In the 20th Century, theologians from Latin American countries -- particularly in Central America -- developed an entire theological structure around God’s preferential option for the poor: that is, God giving better treatment to those in need. These were countries where land ownership was concentrated in the hands of a tiny percentage of the population, many of whom were working in cooperation with huge multi-national corporations. This meant that there was essentially no middle class: just a few wealthy landowners, and nearly everyone else working for them and living in crushing poverty. Conditions like this foment revolution, which is of course what happened in the 1980s in countries like El Salvador. Oscar Romero was a Catholic priest who stood with the poor in his country and in the tradition of liberation theology: good news for the poor. He became a voice for the people through a series of radio broadcasts, and became Archbishop of San Salvador. He was assassinated in 1980 as he was preparing to serve mass in a small chapel in the hospital where he had spent the day ministering to the terminally ill. No one was ever convicted of his murder. Romero believed that the Church was incarnated in the poor people of his country, and that cost him his life.

In our own country, the murder of George Floyd, a black man, by a white police officer has raised questions about systemic injustice in our police departments and the broader society. Questions of equality and fairness. Trying to step into those difficult and often fraught situations doesn’t always go the way we might hope. I was taking to my hairdresser -- who is now also Betty Kelsey’s hairdresser -- last week. She grew up in a racially diverse neighborhood in Ohio, and went to an integrated high school, and has been making an effort to educate herself about racism and white privilege. She told me this story:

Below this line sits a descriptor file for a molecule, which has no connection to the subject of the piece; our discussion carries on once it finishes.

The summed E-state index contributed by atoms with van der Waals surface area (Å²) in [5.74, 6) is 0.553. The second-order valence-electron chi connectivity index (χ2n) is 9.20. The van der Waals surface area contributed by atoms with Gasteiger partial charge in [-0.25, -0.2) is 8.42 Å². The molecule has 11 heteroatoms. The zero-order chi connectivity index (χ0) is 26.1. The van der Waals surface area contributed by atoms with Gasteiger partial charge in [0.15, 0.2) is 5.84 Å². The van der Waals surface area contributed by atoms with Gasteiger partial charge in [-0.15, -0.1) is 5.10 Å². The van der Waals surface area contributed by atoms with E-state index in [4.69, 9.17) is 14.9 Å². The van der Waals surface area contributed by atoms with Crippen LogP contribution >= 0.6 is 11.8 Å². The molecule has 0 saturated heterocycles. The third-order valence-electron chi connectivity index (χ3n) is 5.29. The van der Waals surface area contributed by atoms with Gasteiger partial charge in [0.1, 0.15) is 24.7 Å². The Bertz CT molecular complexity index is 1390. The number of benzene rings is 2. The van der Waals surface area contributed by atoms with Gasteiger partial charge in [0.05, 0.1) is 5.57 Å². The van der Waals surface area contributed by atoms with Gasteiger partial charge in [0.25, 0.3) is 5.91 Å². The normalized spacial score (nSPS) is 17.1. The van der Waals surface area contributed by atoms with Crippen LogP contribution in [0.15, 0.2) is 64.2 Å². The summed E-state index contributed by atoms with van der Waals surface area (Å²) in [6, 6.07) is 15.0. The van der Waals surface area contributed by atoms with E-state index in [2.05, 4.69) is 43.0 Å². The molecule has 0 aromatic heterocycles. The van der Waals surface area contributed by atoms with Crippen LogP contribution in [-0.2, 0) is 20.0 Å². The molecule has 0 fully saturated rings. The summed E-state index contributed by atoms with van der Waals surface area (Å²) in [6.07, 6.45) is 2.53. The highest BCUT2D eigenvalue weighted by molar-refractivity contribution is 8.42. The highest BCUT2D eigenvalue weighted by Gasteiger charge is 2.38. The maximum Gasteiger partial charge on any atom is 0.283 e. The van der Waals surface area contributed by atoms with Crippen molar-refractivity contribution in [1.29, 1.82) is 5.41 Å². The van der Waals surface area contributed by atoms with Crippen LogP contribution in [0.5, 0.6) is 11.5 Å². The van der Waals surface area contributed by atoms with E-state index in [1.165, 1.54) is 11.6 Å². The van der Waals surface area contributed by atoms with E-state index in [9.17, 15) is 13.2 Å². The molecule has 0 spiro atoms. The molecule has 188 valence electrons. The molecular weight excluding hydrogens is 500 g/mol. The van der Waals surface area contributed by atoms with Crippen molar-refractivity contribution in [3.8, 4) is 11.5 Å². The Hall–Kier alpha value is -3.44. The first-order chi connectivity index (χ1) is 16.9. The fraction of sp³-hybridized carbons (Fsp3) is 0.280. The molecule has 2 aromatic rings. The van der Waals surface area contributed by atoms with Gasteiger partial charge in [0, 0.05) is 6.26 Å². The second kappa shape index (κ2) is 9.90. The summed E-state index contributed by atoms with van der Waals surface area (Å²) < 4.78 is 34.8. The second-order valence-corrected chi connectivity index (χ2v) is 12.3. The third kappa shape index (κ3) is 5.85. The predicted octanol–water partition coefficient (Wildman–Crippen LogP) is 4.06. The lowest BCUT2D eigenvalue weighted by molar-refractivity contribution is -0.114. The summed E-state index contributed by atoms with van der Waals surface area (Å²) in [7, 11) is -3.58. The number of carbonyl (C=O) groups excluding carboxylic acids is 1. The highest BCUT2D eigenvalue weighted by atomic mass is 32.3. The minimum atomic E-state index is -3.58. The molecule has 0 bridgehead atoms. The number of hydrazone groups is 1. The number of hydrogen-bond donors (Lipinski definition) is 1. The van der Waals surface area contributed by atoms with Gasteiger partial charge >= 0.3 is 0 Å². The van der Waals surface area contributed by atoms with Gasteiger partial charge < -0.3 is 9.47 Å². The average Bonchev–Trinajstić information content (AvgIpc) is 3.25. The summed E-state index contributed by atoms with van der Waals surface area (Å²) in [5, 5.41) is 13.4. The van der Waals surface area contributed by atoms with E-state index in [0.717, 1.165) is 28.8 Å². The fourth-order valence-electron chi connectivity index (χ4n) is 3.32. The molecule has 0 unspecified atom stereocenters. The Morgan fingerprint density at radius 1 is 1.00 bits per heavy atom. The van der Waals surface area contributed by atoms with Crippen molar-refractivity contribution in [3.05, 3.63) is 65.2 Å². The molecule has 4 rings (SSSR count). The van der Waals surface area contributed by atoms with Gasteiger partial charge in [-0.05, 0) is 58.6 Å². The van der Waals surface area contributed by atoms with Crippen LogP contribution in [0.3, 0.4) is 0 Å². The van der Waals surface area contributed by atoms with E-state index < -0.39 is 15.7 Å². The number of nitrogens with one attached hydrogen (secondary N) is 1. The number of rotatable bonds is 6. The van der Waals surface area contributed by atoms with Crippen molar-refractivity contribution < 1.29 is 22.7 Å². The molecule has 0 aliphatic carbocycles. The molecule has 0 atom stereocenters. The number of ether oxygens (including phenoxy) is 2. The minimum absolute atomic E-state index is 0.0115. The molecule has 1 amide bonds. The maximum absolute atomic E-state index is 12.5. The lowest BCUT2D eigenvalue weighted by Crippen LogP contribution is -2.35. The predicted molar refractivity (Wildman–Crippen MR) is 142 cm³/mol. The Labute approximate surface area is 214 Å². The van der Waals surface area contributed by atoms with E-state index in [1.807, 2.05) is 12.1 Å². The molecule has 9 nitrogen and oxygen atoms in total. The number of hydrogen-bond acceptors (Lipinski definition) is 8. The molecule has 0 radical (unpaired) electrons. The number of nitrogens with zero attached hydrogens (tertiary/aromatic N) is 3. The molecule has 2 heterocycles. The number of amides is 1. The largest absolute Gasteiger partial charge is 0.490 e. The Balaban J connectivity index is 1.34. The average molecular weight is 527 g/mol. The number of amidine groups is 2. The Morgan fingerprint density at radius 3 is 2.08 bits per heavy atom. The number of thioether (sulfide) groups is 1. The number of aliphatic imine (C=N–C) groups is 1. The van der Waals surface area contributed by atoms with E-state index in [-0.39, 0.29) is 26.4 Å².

She has a favorite BBQ place in Elkhart; often most or all of the other patrons there are black. She was there a few weeks ago, and another couple and family were in the restaurant. She was the only white person there. A uniformed police officer walked in, also black. She told me she knew he had to be at least 21, but he looked like he was about 16. She thought he had probably been at the intersection of some difficult conversations and situations in his community in the past few months -- a lot to handle for young man. So she went up to the cashier and said, “I’d like to buy this man’s dinner.” The officer said, “Oh no, you don’t have to do that.” She said, “Please let me pay for your meal as a thank-you for your service.” He got his food to go and stopped at her table and said, “M’am, I can’t give you a hug like I’d like to, but I want to say thank-you.” After he left, one of the patrons in the restaurant said, loud enough for her to hear, “I guess she thinks that buying a black man dinner means she’s not a racist.” And someone from the other table said, “Yeah. She didn’t pay for our food.”